What’s in a nickname?

Contributed by Warren Mowry

This is a bit off the beaten political track for me, but let it be known that I am a baseball fan.  And, by that, I mean it in the original sense – I am a baseball fanatic.  I follow baseball from Opening Day (what other sport really has anything capitalized along those lines?) to the last pitch of the World Series.  I then follow it during the Hot Stove season, keeping track of who signed what free agent, which team got the better of trades.  I mark the date that pitchers and catchers report for Spring Training (note the capitalization again – and, by the way, it’s Feb. 14 for the Braves).  I followed the Bravos from the time that Hank Aaron, Joe Torre, and Felipe Alou moved down from Milwaukee, through good times and bad – though I don’t know how many more 106-loss seasons I could have endured, so thank Heaven for what began in 1991.  I even follow the Seattle Mariners, for crying out loud, to see how Ichiro does for my Rotisserie team (the fabulous King Ranch Bullies, for those keeping score at home).  My Dad told me once that if I could have majored in baseball stats, I would have been Phi Beta Kappa (sorry, Dad, no such luck).  I am, you see, a nut about baseball.

Today’s players are doubtless better athletes than those in the past – they are stronger, faster, more muscular, and probably more flexible than players from bygone eras.  They are also more brittle, fragile almost to the point of invalidity, and their strength may have come out of  hypodermics.   I heard today that there hasn’t been a 300-inning season by a pitcher in 30 years.  Juan Marichal by himself pitched 30 complete games in one season – I am not sure that there has been a team in the last 20 do that.  But the there’s another thing that present ballplayers lack in comparison – decent nicknames.

Let’s face it, we have A-Rod and K-Rod.  We have J-Roll (Jimmy Rollins).  We have “Junior” (for the recently retired Ken Griffey, Jr.  Get it?)  Wow, the originality is staggering.  Yeah, there have been a couple of them- “Crime Dog” Fred McGriff and Randy “Big Unit” Johnson – that could go against anybody.  But take a stroll, as I often enjoy, through the pages of The Baseball Encyclopedia, that 15 pound compendium of every single player who ever appeared in a single inning of major league baseball (and which reveals, of course, that Archibald “Moonlight” Graham is not the product of the Field of Dreams screenwriter’s imagination).  Look back into the olden days.  Despite Chris Berman’s best efforts, you tell me if we don’t suffer from a modern nickname gap.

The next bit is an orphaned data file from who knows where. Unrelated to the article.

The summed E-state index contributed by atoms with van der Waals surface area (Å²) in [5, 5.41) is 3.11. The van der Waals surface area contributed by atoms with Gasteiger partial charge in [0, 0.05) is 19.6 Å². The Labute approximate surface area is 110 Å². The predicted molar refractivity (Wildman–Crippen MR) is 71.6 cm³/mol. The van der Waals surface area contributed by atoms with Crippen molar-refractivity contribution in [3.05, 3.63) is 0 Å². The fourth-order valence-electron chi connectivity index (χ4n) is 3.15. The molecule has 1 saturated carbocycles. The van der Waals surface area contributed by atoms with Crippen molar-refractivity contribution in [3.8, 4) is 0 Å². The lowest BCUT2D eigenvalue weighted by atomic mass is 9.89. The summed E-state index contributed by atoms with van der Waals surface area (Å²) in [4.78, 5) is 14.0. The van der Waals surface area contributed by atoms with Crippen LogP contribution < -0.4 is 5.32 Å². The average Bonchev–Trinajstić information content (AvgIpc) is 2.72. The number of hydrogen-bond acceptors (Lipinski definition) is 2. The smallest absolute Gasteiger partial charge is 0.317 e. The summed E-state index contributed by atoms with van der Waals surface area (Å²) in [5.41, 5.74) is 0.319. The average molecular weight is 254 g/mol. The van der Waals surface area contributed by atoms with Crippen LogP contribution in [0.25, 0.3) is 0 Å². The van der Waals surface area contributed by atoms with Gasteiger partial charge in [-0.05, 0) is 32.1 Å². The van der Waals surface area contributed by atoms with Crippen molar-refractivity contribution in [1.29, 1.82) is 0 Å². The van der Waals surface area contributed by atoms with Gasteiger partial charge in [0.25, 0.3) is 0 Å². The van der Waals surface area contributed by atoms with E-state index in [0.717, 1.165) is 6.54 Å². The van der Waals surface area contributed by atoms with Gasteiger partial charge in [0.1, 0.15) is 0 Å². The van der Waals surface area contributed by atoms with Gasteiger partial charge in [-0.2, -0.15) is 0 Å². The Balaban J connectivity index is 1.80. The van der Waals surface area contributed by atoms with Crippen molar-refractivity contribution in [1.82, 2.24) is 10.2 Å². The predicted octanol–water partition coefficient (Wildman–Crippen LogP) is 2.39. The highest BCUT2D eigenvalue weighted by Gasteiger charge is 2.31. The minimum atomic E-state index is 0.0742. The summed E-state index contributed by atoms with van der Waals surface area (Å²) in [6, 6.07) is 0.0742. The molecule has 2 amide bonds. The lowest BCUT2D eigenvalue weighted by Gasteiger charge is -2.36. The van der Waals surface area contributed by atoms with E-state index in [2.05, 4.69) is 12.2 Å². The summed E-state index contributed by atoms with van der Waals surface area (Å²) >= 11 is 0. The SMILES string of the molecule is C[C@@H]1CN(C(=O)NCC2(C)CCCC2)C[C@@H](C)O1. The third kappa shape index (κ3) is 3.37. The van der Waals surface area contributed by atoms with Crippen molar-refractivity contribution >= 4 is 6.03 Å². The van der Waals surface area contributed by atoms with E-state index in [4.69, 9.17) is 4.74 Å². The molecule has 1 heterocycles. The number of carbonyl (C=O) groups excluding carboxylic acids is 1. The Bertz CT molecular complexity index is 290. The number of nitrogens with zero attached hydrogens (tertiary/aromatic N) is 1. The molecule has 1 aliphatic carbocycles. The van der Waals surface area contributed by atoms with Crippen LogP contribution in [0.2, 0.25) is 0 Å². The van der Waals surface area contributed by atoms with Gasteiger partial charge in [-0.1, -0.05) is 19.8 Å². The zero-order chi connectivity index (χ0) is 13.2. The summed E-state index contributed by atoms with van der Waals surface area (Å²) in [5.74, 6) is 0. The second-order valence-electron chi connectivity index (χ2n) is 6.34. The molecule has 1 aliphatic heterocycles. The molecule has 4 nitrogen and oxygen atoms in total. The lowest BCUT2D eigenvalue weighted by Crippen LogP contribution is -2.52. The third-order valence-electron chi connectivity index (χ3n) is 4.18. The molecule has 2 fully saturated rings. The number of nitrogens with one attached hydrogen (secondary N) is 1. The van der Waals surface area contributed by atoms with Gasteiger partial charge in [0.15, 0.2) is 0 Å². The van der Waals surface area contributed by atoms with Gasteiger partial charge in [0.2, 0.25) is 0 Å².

Just check out the Hall of Famers.  Every one of the originals had a great nickname:  The Babe (or The Bambino, or the Sultan of Swat – you choose).  The Big Train.  Big Six (and this was before the uniforms had numbers).  The Flying Dutchman.  The Georgia Peach.  You can hear “Iron Horse,” or “Yankee Clipper,” or “Splendid Splinter,” “The Hammer,” or “Meal Ticket” and know exactly whose nickname it was.  Some nicknames were so good you’d never know the players by their given names.  Ever heard of Denton Young?  Leroy Paige?  Harold Traynor?  Albert Bender?  Hazen Cuyler?   Leon Goslin?  James Bell?  Okay, try Cy.  Satchel.  Pie.  Chief.  Kiki.  Goose.  Cool Papa.  Recognize them now?

Even the obscure players merited great nicknames.  How about the terrible-fielding Dick “Dr. Strangeglove” Stewart?  Or the wonderful defensive outfielder of the 19th Century, Bob “Death to Flying Things” Ferguson?  You have Hank “Bow Wow” Arft, Dain “Ding-a-Ling” Clay, Johnny “Trolley Line” Butler.  You have royalty –  John “The Little Napoleon” McGraw, “Prince” Hal Chase and Mike “King” Kelly – or nobility – Bill “Charles Esquire” Coughlin or Donald “Duke” Snider.  You have the ethnic – Harry “The Golden Greek” Agganis or John “The Terrible Swede” Anderson.  You have the redundant – Handsome Jack Carney, Handsome Henry Brown, and Handsome Tom Brown.  You get the opposites – Leo “The Lip” Durocher and “Whispering” Bill Barnett.  And you get the bizarre – Nick “Tomato Face” Cullup, “Glass Arm” Eddie Brown (who, surprisingly, was not a pitcher, but an outfielder) and Sammy “Babe Ruth’s Legs” Byrd.  And, for the most part here, I have only gone through the “B’s” for the hitters.

Name another sport that can match baseball’s nicknames.  Basketball?  The best they can do is go by the first name.  Kobe.  LeBron.   Yaaaawwwwwnnnn.   Football?  Too contrived, or self-appointed (Chad Ochocinco should be taken out and spanked – actually, that would be a good idea if he was still Chad Johnson).  No, if you want to have a good nickname, be a baseball player.

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2 Comments to “What’s in a nickname?”

  1. Hello, forgot to mention “Charlie Hustle!”

  2. Yes, well, wait til I get to the “R’s” . . .

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